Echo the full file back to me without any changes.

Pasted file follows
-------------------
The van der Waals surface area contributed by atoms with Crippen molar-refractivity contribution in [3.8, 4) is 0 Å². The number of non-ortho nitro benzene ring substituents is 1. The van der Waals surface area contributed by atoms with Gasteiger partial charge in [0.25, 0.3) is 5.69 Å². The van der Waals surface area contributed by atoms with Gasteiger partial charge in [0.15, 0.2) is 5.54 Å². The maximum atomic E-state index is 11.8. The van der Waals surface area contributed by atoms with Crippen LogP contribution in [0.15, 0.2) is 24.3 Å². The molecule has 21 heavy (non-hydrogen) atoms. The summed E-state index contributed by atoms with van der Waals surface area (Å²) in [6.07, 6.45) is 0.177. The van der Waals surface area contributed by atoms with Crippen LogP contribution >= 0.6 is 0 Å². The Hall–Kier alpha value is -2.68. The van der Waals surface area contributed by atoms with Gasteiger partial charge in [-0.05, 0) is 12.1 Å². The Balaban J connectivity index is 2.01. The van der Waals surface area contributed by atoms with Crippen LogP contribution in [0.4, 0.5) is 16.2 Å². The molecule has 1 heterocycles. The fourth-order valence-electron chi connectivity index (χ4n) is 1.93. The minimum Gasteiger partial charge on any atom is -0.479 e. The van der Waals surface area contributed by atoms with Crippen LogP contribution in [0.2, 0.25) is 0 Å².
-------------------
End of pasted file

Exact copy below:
The van der Waals surface area contributed by atoms with Crippen molar-refractivity contribution in [3.8, 4) is 0 Å². The number of non-ortho nitro benzene ring substituents is 1. The van der Waals surface area contributed by atoms with Gasteiger partial charge in [0.25, 0.3) is 5.69 Å². The van der Waals surface area contributed by atoms with Gasteiger partial charge in [0.15, 0.2) is 5.54 Å². The maximum atomic E-state index is 11.8. The van der Waals surface area contributed by atoms with Crippen LogP contribution in [0.15, 0.2) is 24.3 Å². The molecule has 21 heavy (non-hydrogen) atoms. The summed E-state index contributed by atoms with van der Waals surface area (Å²) in [6.07, 6.45) is 0.177. The van der Waals surface area contributed by atoms with Crippen LogP contribution >= 0.6 is 0 Å². The Hall–Kier alpha value is -2.68. The van der Waals surface area contributed by atoms with Gasteiger partial charge in [-0.05, 0) is 12.1 Å². The Balaban J connectivity index is 2.01. The van der Waals surface area contributed by atoms with Crippen LogP contribution in [0.4, 0.5) is 16.2 Å². The molecule has 1 heterocycles. The fourth-order valence-electron chi connectivity index (χ4n) is 1.93. The minimum Gasteiger partial charge on any atom is -0.479 e. The van der Waals surface area contributed by atoms with Crippen LogP contribution in [0.2, 0.25) is 0 Å².